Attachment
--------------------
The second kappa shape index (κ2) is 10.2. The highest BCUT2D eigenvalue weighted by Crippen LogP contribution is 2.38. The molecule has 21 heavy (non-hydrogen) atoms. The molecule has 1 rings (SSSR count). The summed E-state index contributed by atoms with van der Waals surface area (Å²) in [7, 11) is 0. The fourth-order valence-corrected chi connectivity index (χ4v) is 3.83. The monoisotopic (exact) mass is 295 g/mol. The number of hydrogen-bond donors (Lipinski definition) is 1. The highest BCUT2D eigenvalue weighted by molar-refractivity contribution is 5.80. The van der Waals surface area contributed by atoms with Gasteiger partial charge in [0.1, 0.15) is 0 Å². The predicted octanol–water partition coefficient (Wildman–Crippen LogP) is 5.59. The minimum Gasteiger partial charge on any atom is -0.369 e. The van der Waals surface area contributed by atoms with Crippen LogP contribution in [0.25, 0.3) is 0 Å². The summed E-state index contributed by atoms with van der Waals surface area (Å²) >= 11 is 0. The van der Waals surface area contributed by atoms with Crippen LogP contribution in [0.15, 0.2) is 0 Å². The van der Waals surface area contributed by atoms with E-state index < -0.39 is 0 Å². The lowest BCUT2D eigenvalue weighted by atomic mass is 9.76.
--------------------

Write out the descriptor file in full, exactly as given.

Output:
The second kappa shape index (κ2) is 10.2. The highest BCUT2D eigenvalue weighted by Crippen LogP contribution is 2.38. The molecule has 21 heavy (non-hydrogen) atoms. The molecule has 1 rings (SSSR count). The summed E-state index contributed by atoms with van der Waals surface area (Å²) in [7, 11) is 0. The fourth-order valence-corrected chi connectivity index (χ4v) is 3.83. The monoisotopic (exact) mass is 295 g/mol. The number of hydrogen-bond donors (Lipinski definition) is 1. The highest BCUT2D eigenvalue weighted by molar-refractivity contribution is 5.80. The van der Waals surface area contributed by atoms with Gasteiger partial charge in [0.1, 0.15) is 0 Å². The predicted octanol–water partition coefficient (Wildman–Crippen LogP) is 5.59. The minimum Gasteiger partial charge on any atom is -0.369 e. The van der Waals surface area contributed by atoms with Crippen LogP contribution in [0.25, 0.3) is 0 Å². The summed E-state index contributed by atoms with van der Waals surface area (Å²) >= 11 is 0. The van der Waals surface area contributed by atoms with Crippen LogP contribution in [0.15, 0.2) is 0 Å². The van der Waals surface area contributed by atoms with E-state index < -0.39 is 0 Å². The lowest BCUT2D eigenvalue weighted by atomic mass is 9.76.